Have we Irish got a taste for spices or what!! Thirty years ago when I first started the Ballymaloe Cookery School garlic was still considered by many to be daring and exotic. It was ten years before most of us dared to experiment with chilli, not to speak of spices other than a few cloves in an apple tart or ginger with rhubarb in jam or gingerbread. Somehow in the mid 80â€™s I heard about Madhur Jaffrey and found her BBC Far Eastern Cookery book. I was hooked and longed to learn more about spices so I picked up the courage to telephone her in New York and invite her to teach at the Ballymaloe Cookery School â€“ she agreed. I was beyond thrilled, and so my spice odyssey began. Shopping for that first course was challenging. I hadnâ€™t even heard of some of the ingredients- puffed rice, poha, urad dhal, chana dhalâ€¦.
Finding the finest basmati rice was difficult in itself but what was as asafetida, amchur powder…… I had no idea what fenugreek or black cardamom even looked like. With the help of Mr Bell in Corkâ€™s English Market in Cork city, we gathered all the ingredients â€“ Madhur arrived and the magic began.
Even that first cooking course was completely oversubscribed. Madhur introduced us to a myriad of new and exciting flavours and techniques, and life has never been quite the same since.
Fast forward 17 years, in 1997, a young Anglo Indian chap called Arun Kapil enrolled on the 12 week Certificate Course at the Ballymaloe Cookery School. He’d been an ace disc jockey in the UK for a number of years but wanted a break for a short spell from the London scene. Shanagarry in East Cork sounded just the ticket….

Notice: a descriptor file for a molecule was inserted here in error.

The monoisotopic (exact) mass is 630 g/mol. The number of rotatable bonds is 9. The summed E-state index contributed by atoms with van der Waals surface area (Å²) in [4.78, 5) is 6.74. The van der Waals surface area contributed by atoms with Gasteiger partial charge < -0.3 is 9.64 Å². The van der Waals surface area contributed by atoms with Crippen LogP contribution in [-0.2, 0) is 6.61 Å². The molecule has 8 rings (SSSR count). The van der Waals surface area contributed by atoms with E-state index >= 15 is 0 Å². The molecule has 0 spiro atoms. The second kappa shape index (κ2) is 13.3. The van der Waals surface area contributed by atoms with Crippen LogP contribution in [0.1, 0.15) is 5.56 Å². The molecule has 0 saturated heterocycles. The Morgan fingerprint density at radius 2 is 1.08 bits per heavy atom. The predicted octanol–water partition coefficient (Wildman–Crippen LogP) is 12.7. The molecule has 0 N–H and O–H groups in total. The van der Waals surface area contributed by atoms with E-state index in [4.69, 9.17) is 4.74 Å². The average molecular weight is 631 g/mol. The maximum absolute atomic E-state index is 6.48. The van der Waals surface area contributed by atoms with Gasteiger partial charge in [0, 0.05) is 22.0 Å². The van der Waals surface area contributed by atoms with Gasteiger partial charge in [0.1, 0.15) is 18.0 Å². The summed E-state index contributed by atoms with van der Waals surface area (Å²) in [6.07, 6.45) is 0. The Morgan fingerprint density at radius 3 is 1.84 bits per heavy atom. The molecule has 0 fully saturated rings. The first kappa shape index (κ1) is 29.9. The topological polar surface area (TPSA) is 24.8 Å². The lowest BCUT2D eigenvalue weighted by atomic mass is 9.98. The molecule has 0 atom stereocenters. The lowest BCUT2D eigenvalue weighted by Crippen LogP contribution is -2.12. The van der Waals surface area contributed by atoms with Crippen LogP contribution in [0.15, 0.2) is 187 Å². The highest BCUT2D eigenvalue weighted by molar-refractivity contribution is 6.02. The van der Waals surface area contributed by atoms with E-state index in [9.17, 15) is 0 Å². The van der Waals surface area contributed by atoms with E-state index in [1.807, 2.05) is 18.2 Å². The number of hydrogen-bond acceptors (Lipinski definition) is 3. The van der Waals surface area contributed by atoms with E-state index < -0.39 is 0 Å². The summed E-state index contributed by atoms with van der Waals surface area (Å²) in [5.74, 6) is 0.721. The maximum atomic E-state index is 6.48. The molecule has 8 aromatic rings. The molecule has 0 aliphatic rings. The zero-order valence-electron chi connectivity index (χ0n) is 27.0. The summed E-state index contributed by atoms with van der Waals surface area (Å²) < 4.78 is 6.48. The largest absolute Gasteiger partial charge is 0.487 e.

Spices were part of Arun’s DNA. After a time in Ballymaloe House kitchen, he started to experiment with spice blends. Customers at his Farmers Market stall were thrilled to find such a selection of beautiful fresh spices imported directly from Arun’s relatives in the Cardamom hills in Kerala. Demand grew, the top chefs both in Ireland and the UK loved the quality, mail order was added to the equation, Arun fell in love and married Olive, a lovely Irish girl whom he met at Ballymaloe. Lots of TV appearances and now at last the book- Fresh Spice has been published by Pavilion, a collection of vibrant recipes for bringing flavour, depth and colour to home cooking.
Arun has been around spices all his life, and he could talk for Ireland and India about all the fascinating aspects of spice production. He urges us all to look on spices in a whole new way, think fresh and whole rather than ground. Buy in small quantities from a shop that has a quick turnover. Invest in a pestle and mortar or and /or an electric spice grinder or coffee grinder to grind to order for each recipe, think of the difference between fresh and dried herbs…. Sage advice that can revolutionise our food, here’s a few of the simpler recipes from Fresh Spice to whet your appetite for the vibrant flavours of spice.
Madhur Jaffrey, who by the way spoke highly of the quality of Arun’s spices when she was over for the Kerrygold Ballymaloe Literary Festival of Food and Wine in 2013, has also published a new book Vegetarian Curry Easy.